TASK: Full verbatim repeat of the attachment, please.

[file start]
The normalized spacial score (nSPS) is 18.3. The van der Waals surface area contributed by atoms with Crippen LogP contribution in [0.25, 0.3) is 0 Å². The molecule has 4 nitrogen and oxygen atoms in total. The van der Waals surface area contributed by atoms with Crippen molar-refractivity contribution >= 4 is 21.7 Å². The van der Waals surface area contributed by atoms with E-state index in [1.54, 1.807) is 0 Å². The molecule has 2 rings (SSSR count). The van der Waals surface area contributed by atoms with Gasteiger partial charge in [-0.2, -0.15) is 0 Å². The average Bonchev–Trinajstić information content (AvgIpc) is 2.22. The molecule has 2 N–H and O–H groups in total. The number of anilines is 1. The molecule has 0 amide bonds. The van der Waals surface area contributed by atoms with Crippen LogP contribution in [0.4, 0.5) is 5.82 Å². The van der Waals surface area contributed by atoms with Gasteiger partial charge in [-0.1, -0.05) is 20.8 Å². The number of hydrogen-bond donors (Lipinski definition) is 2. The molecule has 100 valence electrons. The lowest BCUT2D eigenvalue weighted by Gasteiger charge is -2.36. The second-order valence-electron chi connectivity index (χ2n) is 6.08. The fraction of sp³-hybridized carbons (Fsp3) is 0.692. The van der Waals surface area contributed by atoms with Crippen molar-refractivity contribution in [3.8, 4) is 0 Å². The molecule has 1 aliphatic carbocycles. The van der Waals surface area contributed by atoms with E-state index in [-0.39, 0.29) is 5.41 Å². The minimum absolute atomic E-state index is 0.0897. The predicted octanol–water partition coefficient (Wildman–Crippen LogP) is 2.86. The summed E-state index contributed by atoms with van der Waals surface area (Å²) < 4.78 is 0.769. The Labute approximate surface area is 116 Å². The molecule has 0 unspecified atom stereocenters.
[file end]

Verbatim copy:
The normalized spacial score (nSPS) is 18.3. The van der Waals surface area contributed by atoms with Crippen LogP contribution in [0.25, 0.3) is 0 Å². The molecule has 4 nitrogen and oxygen atoms in total. The van der Waals surface area contributed by atoms with Crippen molar-refractivity contribution >= 4 is 21.7 Å². The van der Waals surface area contributed by atoms with E-state index in [1.54, 1.807) is 0 Å². The molecule has 2 rings (SSSR count). The van der Waals surface area contributed by atoms with Gasteiger partial charge in [-0.2, -0.15) is 0 Å². The average Bonchev–Trinajstić information content (AvgIpc) is 2.22. The molecule has 2 N–H and O–H groups in total. The number of anilines is 1. The molecule has 0 amide bonds. The van der Waals surface area contributed by atoms with Crippen LogP contribution in [0.4, 0.5) is 5.82 Å². The van der Waals surface area contributed by atoms with Gasteiger partial charge in [-0.1, -0.05) is 20.8 Å². The number of hydrogen-bond donors (Lipinski definition) is 2. The molecule has 100 valence electrons. The lowest BCUT2D eigenvalue weighted by Gasteiger charge is -2.36. The second-order valence-electron chi connectivity index (χ2n) is 6.08. The fraction of sp³-hybridized carbons (Fsp3) is 0.692. The van der Waals surface area contributed by atoms with Crippen molar-refractivity contribution in [3.8, 4) is 0 Å². The molecule has 1 aliphatic carbocycles. The van der Waals surface area contributed by atoms with E-state index in [-0.39, 0.29) is 5.41 Å². The minimum absolute atomic E-state index is 0.0897. The predicted octanol–water partition coefficient (Wildman–Crippen LogP) is 2.86. The summed E-state index contributed by atoms with van der Waals surface area (Å²) < 4.78 is 0.769. The Labute approximate surface area is 116 Å². The molecule has 0 unspecified atom stereocenters.